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I personally am looking forward to making the trip out to the North Shore in order to watch these professionals tackle these big waves. I am amazed at the power of the ocean, and the grace with which these surfers glide and skim across the surface with such style and grace. This event would be a pleasant diversion while vacationing during the upcoming holidays. Polynesian Adventure Tours offer many trips out to the North Shore in addition to other popular destinations on the island.

Written by: James Bredeson

A Slice of Italy in Diamond Head

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Happy Valley Pasta & Pizza.

It was “amore” at first taste. Yes, love at first taste. I have most likely consumed enough pasta and pizza so far in my lifetime to feed half a large country for a full year and this marinara sauce is probably the best I’ve tasted. Call it the hunger I was experiencing. Call it the ultra positive feeling I had about eating at this place for the first time. Call it what you want, it was “scrumtrulescent” ~ Will Ferrell. We even asked our server about this amazing red sauce we were dipping our delicious cheesy bread into and she said they had recently changed the formula! Well done Happy Valley Pasta & Pizza, well done. Moment of silence.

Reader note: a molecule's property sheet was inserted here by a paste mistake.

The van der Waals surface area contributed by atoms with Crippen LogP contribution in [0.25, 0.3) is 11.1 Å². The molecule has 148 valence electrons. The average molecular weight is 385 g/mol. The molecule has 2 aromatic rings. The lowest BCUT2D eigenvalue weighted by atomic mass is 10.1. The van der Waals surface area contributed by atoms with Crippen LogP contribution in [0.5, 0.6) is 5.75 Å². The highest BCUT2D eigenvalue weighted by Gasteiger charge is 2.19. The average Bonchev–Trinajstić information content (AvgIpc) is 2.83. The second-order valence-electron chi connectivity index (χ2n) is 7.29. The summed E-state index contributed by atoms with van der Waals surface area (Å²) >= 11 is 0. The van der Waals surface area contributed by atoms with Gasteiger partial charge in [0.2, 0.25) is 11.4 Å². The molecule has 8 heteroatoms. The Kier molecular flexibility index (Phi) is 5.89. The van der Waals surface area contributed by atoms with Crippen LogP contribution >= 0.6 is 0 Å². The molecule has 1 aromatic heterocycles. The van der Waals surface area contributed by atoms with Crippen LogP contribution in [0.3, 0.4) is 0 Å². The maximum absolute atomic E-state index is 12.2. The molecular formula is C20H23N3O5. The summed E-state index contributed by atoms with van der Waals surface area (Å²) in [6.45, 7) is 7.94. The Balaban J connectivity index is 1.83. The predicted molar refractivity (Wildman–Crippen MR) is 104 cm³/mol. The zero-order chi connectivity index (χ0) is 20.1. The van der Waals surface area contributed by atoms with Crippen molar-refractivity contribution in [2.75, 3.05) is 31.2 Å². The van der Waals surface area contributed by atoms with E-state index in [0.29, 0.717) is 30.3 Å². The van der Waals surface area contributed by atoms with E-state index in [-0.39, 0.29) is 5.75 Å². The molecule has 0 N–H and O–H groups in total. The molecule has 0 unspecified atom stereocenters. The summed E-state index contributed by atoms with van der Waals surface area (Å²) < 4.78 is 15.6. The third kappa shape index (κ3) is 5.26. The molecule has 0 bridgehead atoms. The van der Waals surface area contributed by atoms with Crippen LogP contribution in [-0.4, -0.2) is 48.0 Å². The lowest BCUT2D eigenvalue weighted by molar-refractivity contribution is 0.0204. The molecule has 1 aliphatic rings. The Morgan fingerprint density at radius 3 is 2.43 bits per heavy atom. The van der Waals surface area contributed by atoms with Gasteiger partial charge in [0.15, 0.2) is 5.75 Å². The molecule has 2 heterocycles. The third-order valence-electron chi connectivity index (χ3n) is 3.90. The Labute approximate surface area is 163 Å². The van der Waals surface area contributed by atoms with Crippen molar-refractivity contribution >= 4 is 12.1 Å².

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So what did we order? Well, pizza of course. And not to be cheated out of our full newbie experience we ordered the “Owner’s Favorite Pizza” of course. This wasn’t just any pizza you’re used to though. This heavenly circle of sustenance was created with: shrimp, calamari, corn, broccoli, mushrooms, mozz, and a white cream sauce. Let’s not leave out the perfectly cooked crust! Lightly crispy on the outside and soft on the inside. Then, it was gone. Sad face, but I’ll be back!

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Everything we had there tasted fresh and being a pasta & pizza lover, I can’t wait to try everything on their menu. They also have a good drink menu and some decent parking. Check ‘em out!

Written by Johann Moguel